Regardless of whether you’re a curious centaur, uncertain unicorn, or baffled basilisk, you’re in the right place. This is a magical beast blog. After all, you’re listening to a sheep. However, when it comes to the two-stepping teddy that talks, we’re better off asking Ted (Rotten TomatoesMetacritic).

“Most of Ted eludes description, analysis and explanation. You just have to hold onto your own certifiable sense of humor and let Mr. MacFarlane take you where he wants to go. Then get out of the way and enjoy it.” New York Observer Rex Reed

Laugh or get out of the way. Also known as playing chicken with comedy.

“Seth MacFarlane’s comedic modus operandi is to shock with outrageousness and pander with TV and movie citations via one non sequitur after another, a strategy that leads to a few laughs but nothing approaching lasting humor.” Slant Magazine Nick Schager

Lawn sequitur

“Ted is never stronger than when Wahlberg and MacFarlane’s Ted hang out, riff, and luxuriate in an easy friendship, but as it lurches to a conclusion, Ted unwisely devotes far too much of its time to a plot it would be better off ignoring.” The A.V. Club Nathan Rabin

Ah plots. When a movie doesn’t have one, critic’s get upset; when the plot gets in the way, it’s disposable. Perhaps it’s better to remember, when it comes to comedy, plots aren’t the priority.

“A furiously-paced comedy that goes where none has gone before.” Harvey S. Karten Compuserve

But if you’d rather go where comedies spend an unusual amount of time, this week offers Madea’s Witness Protection (Rotten TomatoesMetacritic).  At this point, there might be more Madea movies than Bond films. No one is counting, except Tyler Perry, who’s counting money.  Rather than donning the fat suit again, I’d rather see him Take This Waltz (Rotten Tomatoes Metacritic).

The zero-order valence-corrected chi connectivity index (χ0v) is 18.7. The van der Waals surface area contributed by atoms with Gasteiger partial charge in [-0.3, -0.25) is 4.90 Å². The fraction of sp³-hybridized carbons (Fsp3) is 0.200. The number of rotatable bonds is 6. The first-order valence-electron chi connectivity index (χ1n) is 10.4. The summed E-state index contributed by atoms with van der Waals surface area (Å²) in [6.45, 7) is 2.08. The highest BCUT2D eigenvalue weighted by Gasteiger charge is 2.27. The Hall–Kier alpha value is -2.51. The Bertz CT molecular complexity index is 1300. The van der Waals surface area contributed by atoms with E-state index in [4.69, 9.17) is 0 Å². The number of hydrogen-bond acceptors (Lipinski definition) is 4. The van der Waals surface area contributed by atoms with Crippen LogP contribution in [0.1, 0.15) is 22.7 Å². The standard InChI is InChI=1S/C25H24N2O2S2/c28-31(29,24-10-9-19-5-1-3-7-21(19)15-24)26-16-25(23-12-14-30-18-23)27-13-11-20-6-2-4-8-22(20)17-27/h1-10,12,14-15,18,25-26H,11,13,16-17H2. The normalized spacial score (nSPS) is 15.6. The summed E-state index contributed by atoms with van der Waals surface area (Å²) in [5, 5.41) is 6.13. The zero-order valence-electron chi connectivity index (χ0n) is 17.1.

“Take This Waltz is an unusually kind film about infidelity — not because it sidesteps or shortchanges heartbreak, but because it doesn’t let any one of its characters bear the full burden of blame.” Movieline Alison Willmore

It’s lame to name names in the blame game.

“The film’s emotional truth and honesty allows us to forgive a great many flaws.” ReelViews James Berardinelli

Is the opposite of an emotional truth a physical lie?

“Ms. Polley, as a writer, a director of actors and a constructor of images, excels at managing the idiosyncrasies and contradictions of her characters so that our knowledge of them is both intimate and mined with potential surprise.” A.O. Scott New York Times

Exponential surprise

“Take This Waltz is full of chance encounters, some less likely than a lobby with nine hundred windows or a bed where the moon has been sweating.” Slant Magazine Ed Gonzalez

A make-believe hotel lobby with nine hundred windows and rooms full of moon juice should have a manager named Magic Mike (Rotten TomatoesMetacritic).

“A breezy, slyly noncholant romp through the world of male strip revue. The bold men of Mike leave it on the floor … and by ‘it’ I mean ‘your panties’.” Brian Juergens

How did you know I was wearing panties? And why do I call them boxers?